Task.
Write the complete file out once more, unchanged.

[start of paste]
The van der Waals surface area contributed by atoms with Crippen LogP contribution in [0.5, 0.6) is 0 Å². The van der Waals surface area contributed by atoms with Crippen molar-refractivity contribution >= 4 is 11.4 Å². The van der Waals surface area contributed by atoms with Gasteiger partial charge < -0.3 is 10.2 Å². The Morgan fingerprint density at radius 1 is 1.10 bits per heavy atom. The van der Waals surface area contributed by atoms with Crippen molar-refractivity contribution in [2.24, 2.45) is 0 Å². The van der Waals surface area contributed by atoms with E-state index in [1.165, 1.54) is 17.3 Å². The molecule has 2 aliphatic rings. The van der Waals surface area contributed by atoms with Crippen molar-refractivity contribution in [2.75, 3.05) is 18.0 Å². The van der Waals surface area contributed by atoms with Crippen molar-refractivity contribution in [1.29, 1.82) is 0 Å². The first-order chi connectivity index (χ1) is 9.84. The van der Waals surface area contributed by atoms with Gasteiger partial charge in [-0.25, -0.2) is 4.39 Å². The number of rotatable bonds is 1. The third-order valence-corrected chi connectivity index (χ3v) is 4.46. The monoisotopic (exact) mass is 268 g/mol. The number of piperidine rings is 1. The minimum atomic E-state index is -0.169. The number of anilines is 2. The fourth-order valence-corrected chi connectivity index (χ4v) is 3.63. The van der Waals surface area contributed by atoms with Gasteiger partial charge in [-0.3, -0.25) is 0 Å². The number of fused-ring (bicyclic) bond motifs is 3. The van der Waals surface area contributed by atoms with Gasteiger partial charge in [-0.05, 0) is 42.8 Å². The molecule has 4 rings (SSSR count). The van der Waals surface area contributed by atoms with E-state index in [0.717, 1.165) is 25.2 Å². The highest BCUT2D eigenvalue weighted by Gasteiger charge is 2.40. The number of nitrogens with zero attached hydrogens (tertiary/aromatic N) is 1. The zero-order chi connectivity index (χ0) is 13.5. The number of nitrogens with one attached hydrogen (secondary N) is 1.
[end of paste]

The van der Waals surface area contributed by atoms with Crippen LogP contribution in [0.5, 0.6) is 0 Å². The van der Waals surface area contributed by atoms with Crippen molar-refractivity contribution >= 4 is 11.4 Å². The van der Waals surface area contributed by atoms with Gasteiger partial charge < -0.3 is 10.2 Å². The Morgan fingerprint density at radius 1 is 1.10 bits per heavy atom. The van der Waals surface area contributed by atoms with Crippen molar-refractivity contribution in [2.24, 2.45) is 0 Å². The van der Waals surface area contributed by atoms with E-state index in [1.165, 1.54) is 17.3 Å². The molecule has 2 aliphatic rings. The van der Waals surface area contributed by atoms with Crippen molar-refractivity contribution in [2.75, 3.05) is 18.0 Å². The van der Waals surface area contributed by atoms with Crippen molar-refractivity contribution in [1.29, 1.82) is 0 Å². The first-order chi connectivity index (χ1) is 9.84. The van der Waals surface area contributed by atoms with Gasteiger partial charge in [-0.25, -0.2) is 4.39 Å². The number of rotatable bonds is 1. The third-order valence-corrected chi connectivity index (χ3v) is 4.46. The monoisotopic (exact) mass is 268 g/mol. The number of piperidine rings is 1. The minimum atomic E-state index is -0.169. The number of anilines is 2. The fourth-order valence-corrected chi connectivity index (χ4v) is 3.63. The van der Waals surface area contributed by atoms with Gasteiger partial charge in [-0.3, -0.25) is 0 Å². The number of fused-ring (bicyclic) bond motifs is 3. The van der Waals surface area contributed by atoms with Gasteiger partial charge in [-0.05, 0) is 42.8 Å². The molecule has 4 rings (SSSR count). The van der Waals surface area contributed by atoms with E-state index in [0.717, 1.165) is 25.2 Å². The highest BCUT2D eigenvalue weighted by Gasteiger charge is 2.40. The number of nitrogens with zero attached hydrogens (tertiary/aromatic N) is 1. The zero-order chi connectivity index (χ0) is 13.5. The number of nitrogens with one attached hydrogen (secondary N) is 1.